Additional complications come from the burning of fossil fuels such as coal and oil, and from the above-ground nuclear tests done in the 1950s and 1960s.

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To determine the ages of these specimens, scientists need an isotope with a very long half-life.

Some of the isotopes used for this purpose are uranium-238, uranium-235 and potassium-40, each of which has a half-life of more than a million years.

In short, Genesis was an allegory and not literal history.

The story of this great change in the conception of the history of Earth is not a simple one.

The resulting data, in the form of a calibration curve, is now used to convert a given measurement of radiocarbon in a sample into an estimate of the sample's calendar age.

Other corrections must be made to account for the proportion of throughout the biosphere (reservoir effects).

The chronicle of this great change can be broken into five periods; ran from AD 1600-1700.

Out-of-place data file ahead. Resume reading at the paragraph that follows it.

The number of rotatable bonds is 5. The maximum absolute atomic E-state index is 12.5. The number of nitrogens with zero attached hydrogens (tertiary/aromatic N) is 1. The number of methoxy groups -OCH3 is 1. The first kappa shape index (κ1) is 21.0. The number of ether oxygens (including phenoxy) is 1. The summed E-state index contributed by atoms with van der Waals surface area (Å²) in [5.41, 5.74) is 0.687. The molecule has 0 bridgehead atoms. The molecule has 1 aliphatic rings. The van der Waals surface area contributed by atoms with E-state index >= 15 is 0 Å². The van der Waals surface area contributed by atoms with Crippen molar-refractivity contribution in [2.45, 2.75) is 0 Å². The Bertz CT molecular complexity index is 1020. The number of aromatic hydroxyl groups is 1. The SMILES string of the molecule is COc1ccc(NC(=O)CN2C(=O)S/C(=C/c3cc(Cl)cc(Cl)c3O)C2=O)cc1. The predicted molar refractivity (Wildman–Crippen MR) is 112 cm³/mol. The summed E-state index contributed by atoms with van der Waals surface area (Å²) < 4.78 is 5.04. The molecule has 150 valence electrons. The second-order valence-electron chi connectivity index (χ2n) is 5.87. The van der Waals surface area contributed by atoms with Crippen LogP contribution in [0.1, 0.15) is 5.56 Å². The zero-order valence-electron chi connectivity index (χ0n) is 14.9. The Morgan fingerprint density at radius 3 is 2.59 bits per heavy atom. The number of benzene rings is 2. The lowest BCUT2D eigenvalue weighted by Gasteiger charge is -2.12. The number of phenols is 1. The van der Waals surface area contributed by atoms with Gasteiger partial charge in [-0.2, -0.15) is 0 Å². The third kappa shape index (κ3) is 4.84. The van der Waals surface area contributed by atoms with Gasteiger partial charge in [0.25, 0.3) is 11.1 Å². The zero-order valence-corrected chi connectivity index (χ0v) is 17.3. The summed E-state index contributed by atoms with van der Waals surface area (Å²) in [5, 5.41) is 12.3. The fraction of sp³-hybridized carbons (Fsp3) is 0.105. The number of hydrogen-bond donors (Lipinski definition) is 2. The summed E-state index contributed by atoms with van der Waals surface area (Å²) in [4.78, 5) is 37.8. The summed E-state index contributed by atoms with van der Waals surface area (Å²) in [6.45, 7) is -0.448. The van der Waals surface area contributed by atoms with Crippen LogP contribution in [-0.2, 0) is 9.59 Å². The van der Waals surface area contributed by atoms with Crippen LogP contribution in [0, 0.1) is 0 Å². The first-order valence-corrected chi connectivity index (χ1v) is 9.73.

In this period a number of comprehensive cosmogonies were proposed.

Fossils, however, form in sedimentary rock -- sediment quickly covers a dinosaur's body, and the sediment and the bones gradually turn into rock.

But this sediment doesn't typically include the necessary isotopes in measurable amounts.

The period of time that it takes for half of a sample to decay is called a "half-life." Radiocarbon oxidizes (that is, it combines with oxygen) and enters the biosphere through natural processes like breathing and eating.